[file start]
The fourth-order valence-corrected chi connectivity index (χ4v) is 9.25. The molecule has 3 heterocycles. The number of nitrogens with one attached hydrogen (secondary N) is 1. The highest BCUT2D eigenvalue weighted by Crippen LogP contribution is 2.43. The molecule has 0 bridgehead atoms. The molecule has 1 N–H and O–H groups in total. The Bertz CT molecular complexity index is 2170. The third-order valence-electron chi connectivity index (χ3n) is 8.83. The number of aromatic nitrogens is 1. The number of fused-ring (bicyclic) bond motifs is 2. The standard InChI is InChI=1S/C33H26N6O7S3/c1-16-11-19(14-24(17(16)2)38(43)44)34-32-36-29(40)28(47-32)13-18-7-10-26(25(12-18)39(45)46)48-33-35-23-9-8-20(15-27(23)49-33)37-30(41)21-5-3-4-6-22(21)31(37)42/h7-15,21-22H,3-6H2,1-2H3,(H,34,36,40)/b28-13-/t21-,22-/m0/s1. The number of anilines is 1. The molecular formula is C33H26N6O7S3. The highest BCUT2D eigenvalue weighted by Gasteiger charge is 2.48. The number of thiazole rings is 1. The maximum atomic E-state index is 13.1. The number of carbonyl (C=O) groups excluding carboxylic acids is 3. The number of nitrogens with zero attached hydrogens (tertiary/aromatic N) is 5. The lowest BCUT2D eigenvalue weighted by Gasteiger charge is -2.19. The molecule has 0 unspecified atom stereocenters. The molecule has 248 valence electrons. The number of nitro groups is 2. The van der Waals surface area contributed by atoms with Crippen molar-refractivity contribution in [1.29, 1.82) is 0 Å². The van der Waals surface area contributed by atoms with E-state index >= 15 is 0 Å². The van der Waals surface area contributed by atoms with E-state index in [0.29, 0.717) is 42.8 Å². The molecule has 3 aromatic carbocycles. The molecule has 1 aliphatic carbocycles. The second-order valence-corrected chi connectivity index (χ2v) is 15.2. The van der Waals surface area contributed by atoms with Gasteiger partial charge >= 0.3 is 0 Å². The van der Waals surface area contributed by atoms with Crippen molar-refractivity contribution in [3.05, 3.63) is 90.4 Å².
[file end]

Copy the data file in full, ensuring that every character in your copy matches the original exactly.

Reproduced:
The fourth-order valence-corrected chi connectivity index (χ4v) is 9.25. The molecule has 3 heterocycles. The number of nitrogens with one attached hydrogen (secondary N) is 1. The highest BCUT2D eigenvalue weighted by Crippen LogP contribution is 2.43. The molecule has 0 bridgehead atoms. The molecule has 1 N–H and O–H groups in total. The Bertz CT molecular complexity index is 2170. The third-order valence-electron chi connectivity index (χ3n) is 8.83. The number of aromatic nitrogens is 1. The number of fused-ring (bicyclic) bond motifs is 2. The standard InChI is InChI=1S/C33H26N6O7S3/c1-16-11-19(14-24(17(16)2)38(43)44)34-32-36-29(40)28(47-32)13-18-7-10-26(25(12-18)39(45)46)48-33-35-23-9-8-20(15-27(23)49-33)37-30(41)21-5-3-4-6-22(21)31(37)42/h7-15,21-22H,3-6H2,1-2H3,(H,34,36,40)/b28-13-/t21-,22-/m0/s1. The number of anilines is 1. The molecular formula is C33H26N6O7S3. The highest BCUT2D eigenvalue weighted by Gasteiger charge is 2.48. The number of thiazole rings is 1. The maximum atomic E-state index is 13.1. The number of carbonyl (C=O) groups excluding carboxylic acids is 3. The number of nitrogens with zero attached hydrogens (tertiary/aromatic N) is 5. The lowest BCUT2D eigenvalue weighted by Gasteiger charge is -2.19. The molecule has 0 unspecified atom stereocenters. The molecule has 248 valence electrons. The number of nitro groups is 2. The van der Waals surface area contributed by atoms with Crippen molar-refractivity contribution in [1.29, 1.82) is 0 Å². The van der Waals surface area contributed by atoms with E-state index >= 15 is 0 Å². The van der Waals surface area contributed by atoms with E-state index in [0.29, 0.717) is 42.8 Å². The molecule has 3 aromatic carbocycles. The molecule has 1 aliphatic carbocycles. The second-order valence-corrected chi connectivity index (χ2v) is 15.2. The van der Waals surface area contributed by atoms with Gasteiger partial charge >= 0.3 is 0 Å². The van der Waals surface area contributed by atoms with Crippen molar-refractivity contribution in [3.05, 3.63) is 90.4 Å².